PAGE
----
DHARAMSHALA, November 4: In photos and confirmed reports coming out of Tibet, another Tibetan set himself on fire this morning in an apparent protest against China's continued occupation of Tibet.
This latest incident of self-immolation protest, the 63rd in Tibet since 2009, is being reported from the Rebkong region of Amdo, eastern Tibet.
In one of the photos received by Phayul, the charred body of the self-immolator can be seen draped in Tibetan scarves lying below a portrait of His Holiness the Dalai Lama.
Exile sources say the unidentified Tibetan has succumbed to his injuries.
Other photos show a large gathering of Tibetan monks and lay people surround the body in front of a monastery.
Earlier this year on March 17, Sonam Dhargey, a 44-year-old farmer passed away in his self-immolation protest
in Rebkong. Marching in the street, engulfed in flames, eyewitnesses said Sonam Dhargey called for the return of the Dalai Lama from exile.
Sonam Dhargey had wound his torso with barbed wires, a tactic that has been earlier used by self-immolating Tibetans to restrict Chinese security personnel from getting hold of their bodies.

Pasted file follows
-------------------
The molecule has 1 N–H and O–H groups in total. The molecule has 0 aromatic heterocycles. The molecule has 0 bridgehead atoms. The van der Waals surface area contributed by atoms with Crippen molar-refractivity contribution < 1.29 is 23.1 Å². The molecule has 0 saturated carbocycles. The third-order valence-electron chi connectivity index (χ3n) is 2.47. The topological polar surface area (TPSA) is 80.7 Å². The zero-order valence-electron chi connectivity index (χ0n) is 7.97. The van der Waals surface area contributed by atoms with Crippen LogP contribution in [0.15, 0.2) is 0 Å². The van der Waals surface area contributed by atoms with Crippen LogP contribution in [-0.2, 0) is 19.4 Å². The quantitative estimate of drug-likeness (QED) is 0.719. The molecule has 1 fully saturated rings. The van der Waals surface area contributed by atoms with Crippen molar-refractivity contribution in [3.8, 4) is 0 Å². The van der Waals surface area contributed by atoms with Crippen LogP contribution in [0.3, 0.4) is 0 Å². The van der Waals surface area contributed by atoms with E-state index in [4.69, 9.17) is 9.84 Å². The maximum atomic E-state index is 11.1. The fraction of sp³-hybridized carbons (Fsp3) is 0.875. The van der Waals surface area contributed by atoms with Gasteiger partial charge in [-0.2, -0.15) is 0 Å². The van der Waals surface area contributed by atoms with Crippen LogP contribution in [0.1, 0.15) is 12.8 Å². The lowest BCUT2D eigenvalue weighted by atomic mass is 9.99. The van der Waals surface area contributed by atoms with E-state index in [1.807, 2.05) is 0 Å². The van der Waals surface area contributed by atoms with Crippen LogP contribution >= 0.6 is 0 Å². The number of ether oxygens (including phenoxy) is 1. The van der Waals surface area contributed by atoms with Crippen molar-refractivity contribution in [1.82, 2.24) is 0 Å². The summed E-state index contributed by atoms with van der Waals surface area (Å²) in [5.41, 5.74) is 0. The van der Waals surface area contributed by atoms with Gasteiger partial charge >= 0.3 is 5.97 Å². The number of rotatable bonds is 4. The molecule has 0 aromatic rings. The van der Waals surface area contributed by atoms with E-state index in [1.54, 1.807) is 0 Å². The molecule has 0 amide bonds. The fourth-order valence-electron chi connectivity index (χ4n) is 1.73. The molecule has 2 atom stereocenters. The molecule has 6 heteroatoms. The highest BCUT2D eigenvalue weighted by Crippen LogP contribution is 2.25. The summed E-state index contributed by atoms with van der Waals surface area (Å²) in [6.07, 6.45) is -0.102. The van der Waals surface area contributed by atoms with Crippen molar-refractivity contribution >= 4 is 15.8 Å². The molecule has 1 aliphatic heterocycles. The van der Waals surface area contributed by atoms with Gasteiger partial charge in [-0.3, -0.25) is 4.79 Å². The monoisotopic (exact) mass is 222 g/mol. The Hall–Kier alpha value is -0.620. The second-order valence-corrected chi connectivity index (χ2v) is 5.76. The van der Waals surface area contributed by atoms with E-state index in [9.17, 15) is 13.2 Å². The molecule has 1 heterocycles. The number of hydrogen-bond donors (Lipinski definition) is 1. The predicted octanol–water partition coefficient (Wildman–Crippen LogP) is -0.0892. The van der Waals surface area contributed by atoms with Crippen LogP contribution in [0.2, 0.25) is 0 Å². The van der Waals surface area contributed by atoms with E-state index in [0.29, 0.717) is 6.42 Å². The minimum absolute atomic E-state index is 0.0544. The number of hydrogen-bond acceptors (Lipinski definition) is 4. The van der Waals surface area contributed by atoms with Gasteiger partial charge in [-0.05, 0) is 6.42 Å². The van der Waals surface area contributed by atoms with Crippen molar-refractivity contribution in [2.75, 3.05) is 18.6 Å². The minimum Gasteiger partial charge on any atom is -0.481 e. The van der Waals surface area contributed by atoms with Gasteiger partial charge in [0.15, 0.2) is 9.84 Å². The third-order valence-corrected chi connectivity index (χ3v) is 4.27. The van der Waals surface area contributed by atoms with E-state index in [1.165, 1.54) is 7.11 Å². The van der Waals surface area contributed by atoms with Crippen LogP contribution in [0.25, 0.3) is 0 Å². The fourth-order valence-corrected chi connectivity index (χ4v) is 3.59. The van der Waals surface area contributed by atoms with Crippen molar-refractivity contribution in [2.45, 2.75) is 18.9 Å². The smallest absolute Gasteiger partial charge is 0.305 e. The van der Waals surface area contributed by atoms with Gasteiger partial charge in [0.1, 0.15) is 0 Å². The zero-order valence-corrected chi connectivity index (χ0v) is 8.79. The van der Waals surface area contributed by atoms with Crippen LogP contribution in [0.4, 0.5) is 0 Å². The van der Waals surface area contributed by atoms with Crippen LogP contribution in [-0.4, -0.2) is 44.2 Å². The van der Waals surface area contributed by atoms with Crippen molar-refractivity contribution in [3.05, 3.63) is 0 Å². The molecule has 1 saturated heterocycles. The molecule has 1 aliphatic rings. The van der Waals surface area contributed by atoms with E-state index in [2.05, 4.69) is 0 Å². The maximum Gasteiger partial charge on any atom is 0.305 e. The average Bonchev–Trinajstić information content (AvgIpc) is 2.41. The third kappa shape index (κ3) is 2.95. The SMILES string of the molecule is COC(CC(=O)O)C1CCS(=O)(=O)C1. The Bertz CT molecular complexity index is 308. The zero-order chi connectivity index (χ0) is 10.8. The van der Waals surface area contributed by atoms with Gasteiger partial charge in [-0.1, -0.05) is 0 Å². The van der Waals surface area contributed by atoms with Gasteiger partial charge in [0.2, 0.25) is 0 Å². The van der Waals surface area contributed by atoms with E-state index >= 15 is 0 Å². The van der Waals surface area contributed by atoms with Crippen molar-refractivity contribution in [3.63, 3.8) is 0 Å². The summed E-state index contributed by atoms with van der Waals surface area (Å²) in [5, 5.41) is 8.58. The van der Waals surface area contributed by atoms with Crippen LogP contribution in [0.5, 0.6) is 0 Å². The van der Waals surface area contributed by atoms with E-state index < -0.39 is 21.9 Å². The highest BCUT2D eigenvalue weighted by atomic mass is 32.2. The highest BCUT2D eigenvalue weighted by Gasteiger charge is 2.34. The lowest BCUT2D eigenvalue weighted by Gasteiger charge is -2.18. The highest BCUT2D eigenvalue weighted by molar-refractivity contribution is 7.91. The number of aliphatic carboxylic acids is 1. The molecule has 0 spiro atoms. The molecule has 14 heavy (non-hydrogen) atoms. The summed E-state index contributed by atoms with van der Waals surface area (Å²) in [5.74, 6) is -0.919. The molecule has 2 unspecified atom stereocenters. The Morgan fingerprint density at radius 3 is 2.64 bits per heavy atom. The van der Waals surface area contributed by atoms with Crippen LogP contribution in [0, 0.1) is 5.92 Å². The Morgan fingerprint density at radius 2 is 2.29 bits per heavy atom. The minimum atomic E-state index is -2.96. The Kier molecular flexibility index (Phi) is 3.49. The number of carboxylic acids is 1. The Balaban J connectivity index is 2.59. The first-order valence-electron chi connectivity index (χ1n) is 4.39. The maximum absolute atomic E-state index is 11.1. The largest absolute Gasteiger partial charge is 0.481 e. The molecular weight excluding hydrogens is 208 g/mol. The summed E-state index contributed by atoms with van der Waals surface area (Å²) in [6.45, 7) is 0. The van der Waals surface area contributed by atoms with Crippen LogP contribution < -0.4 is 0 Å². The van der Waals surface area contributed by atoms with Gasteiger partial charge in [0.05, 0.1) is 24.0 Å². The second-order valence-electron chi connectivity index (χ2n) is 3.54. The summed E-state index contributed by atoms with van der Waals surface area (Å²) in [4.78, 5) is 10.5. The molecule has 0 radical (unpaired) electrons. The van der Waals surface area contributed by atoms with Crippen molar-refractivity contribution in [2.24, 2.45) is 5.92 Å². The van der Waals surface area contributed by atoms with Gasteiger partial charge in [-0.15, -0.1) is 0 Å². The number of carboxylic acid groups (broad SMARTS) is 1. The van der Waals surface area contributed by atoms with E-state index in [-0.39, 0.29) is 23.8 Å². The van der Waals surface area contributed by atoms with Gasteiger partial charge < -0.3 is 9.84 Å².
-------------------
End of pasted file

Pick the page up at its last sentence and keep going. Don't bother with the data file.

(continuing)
Local Tibetans had carried Sonam Dhargey’s body to Dolma Square, the main ground in front of the Rongwo monastery, where according to reports, more than 8000 Tibetans gathered to pay their last respects and mark their protest against the Chinese government.
Dolma Square was the site of Rongwo Monastery monk Lobsang Palden's self-immolation protest three days earlier on March 14. After a grueling ordeal
of over six months, Lobsang Palden failed to recover from his burn injuries and passed away on September 29.
The United Nations High Commissioner for Human Rights Navi Pillay on Firday urged China to “promptly address the longstanding grievances that have led to an alarming escalation in desperate forms of protest, including self-immolations, in Tibetan areas.”
Pillay said she was disturbed by "continuing allegations of violence against Tibetans seeking to exercise their fundamental human rights," and urged China to allow independent and impartial monitors to visit and assess the actual conditions on the ground, and to lift restrictions on media access to the region, as a confidence-building measure.